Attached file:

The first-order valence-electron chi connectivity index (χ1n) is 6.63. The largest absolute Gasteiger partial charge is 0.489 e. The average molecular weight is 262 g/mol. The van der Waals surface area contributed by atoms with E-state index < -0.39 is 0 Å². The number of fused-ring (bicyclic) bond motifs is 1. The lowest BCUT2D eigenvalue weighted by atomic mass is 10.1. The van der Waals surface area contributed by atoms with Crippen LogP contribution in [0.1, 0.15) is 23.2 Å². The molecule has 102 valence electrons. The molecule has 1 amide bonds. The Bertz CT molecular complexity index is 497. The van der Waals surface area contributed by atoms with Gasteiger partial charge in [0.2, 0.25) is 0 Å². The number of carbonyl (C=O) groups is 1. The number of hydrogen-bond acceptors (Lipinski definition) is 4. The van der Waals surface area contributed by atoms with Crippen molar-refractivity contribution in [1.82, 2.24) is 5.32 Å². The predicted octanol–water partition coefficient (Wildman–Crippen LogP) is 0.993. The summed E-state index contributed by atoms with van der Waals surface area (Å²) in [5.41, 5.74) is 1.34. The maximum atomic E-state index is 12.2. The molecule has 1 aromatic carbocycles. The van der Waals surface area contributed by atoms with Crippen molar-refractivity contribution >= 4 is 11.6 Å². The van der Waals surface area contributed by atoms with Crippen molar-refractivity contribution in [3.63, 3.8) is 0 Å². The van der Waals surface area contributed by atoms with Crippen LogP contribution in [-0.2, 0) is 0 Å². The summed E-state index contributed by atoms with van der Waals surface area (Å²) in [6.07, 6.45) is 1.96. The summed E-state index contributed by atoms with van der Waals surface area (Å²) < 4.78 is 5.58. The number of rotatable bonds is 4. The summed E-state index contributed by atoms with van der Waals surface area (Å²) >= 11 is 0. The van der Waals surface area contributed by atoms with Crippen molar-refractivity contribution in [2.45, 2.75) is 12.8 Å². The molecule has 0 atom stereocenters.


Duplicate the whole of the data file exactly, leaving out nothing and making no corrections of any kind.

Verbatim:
The first-order valence-electron chi connectivity index (χ1n) is 6.63. The largest absolute Gasteiger partial charge is 0.489 e. The average molecular weight is 262 g/mol. The van der Waals surface area contributed by atoms with E-state index < -0.39 is 0 Å². The number of fused-ring (bicyclic) bond motifs is 1. The lowest BCUT2D eigenvalue weighted by atomic mass is 10.1. The van der Waals surface area contributed by atoms with Crippen LogP contribution in [0.1, 0.15) is 23.2 Å². The molecule has 102 valence electrons. The molecule has 1 amide bonds. The Bertz CT molecular complexity index is 497. The van der Waals surface area contributed by atoms with Gasteiger partial charge in [0.2, 0.25) is 0 Å². The number of carbonyl (C=O) groups is 1. The number of hydrogen-bond acceptors (Lipinski definition) is 4. The van der Waals surface area contributed by atoms with Crippen molar-refractivity contribution in [1.82, 2.24) is 5.32 Å². The predicted octanol–water partition coefficient (Wildman–Crippen LogP) is 0.993. The summed E-state index contributed by atoms with van der Waals surface area (Å²) in [5.41, 5.74) is 1.34. The maximum atomic E-state index is 12.2. The molecule has 1 aromatic carbocycles. The van der Waals surface area contributed by atoms with Crippen molar-refractivity contribution >= 4 is 11.6 Å². The van der Waals surface area contributed by atoms with Crippen molar-refractivity contribution in [3.63, 3.8) is 0 Å². The van der Waals surface area contributed by atoms with Crippen LogP contribution in [-0.2, 0) is 0 Å². The summed E-state index contributed by atoms with van der Waals surface area (Å²) in [6.07, 6.45) is 1.96. The summed E-state index contributed by atoms with van der Waals surface area (Å²) < 4.78 is 5.58. The number of rotatable bonds is 4. The summed E-state index contributed by atoms with van der Waals surface area (Å²) >= 11 is 0. The van der Waals surface area contributed by atoms with Crippen molar-refractivity contribution in [2.45, 2.75) is 12.8 Å². The molecule has 0 atom stereocenters.